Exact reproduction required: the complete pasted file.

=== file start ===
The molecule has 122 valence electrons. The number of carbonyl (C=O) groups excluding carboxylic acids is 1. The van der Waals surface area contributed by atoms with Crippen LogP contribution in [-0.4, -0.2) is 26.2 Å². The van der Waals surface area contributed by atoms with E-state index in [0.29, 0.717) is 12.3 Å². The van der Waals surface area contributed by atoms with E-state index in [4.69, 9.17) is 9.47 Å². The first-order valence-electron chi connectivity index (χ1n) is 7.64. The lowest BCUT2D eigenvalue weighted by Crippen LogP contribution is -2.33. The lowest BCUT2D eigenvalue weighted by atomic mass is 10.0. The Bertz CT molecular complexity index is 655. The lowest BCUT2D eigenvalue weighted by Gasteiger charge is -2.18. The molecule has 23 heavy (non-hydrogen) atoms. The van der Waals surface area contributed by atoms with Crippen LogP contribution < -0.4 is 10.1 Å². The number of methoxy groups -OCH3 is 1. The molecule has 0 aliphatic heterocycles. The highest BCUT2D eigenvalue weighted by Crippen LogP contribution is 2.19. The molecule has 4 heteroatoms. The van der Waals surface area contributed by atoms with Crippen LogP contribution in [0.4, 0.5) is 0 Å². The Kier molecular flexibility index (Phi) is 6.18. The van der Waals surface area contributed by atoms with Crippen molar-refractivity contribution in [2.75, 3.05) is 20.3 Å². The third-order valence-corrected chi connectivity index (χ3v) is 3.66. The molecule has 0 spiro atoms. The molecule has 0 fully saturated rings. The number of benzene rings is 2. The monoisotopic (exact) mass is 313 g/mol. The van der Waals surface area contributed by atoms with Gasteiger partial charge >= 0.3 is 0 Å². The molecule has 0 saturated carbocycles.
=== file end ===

The molecule has 122 valence electrons. The number of carbonyl (C=O) groups excluding carboxylic acids is 1. The van der Waals surface area contributed by atoms with Crippen LogP contribution in [-0.4, -0.2) is 26.2 Å². The van der Waals surface area contributed by atoms with E-state index in [0.29, 0.717) is 12.3 Å². The van der Waals surface area contributed by atoms with E-state index in [4.69, 9.17) is 9.47 Å². The first-order valence-electron chi connectivity index (χ1n) is 7.64. The lowest BCUT2D eigenvalue weighted by Crippen LogP contribution is -2.33. The lowest BCUT2D eigenvalue weighted by atomic mass is 10.0. The Bertz CT molecular complexity index is 655. The lowest BCUT2D eigenvalue weighted by Gasteiger charge is -2.18. The molecule has 23 heavy (non-hydrogen) atoms. The van der Waals surface area contributed by atoms with Crippen LogP contribution < -0.4 is 10.1 Å². The number of methoxy groups -OCH3 is 1. The molecule has 0 aliphatic heterocycles. The highest BCUT2D eigenvalue weighted by Crippen LogP contribution is 2.19. The molecule has 4 heteroatoms. The van der Waals surface area contributed by atoms with Crippen LogP contribution in [0.4, 0.5) is 0 Å². The Kier molecular flexibility index (Phi) is 6.18. The van der Waals surface area contributed by atoms with Crippen molar-refractivity contribution in [2.75, 3.05) is 20.3 Å². The third-order valence-corrected chi connectivity index (χ3v) is 3.66. The molecule has 0 spiro atoms. The molecule has 0 fully saturated rings. The number of benzene rings is 2. The monoisotopic (exact) mass is 313 g/mol. The van der Waals surface area contributed by atoms with Gasteiger partial charge >= 0.3 is 0 Å². The molecule has 0 saturated carbocycles.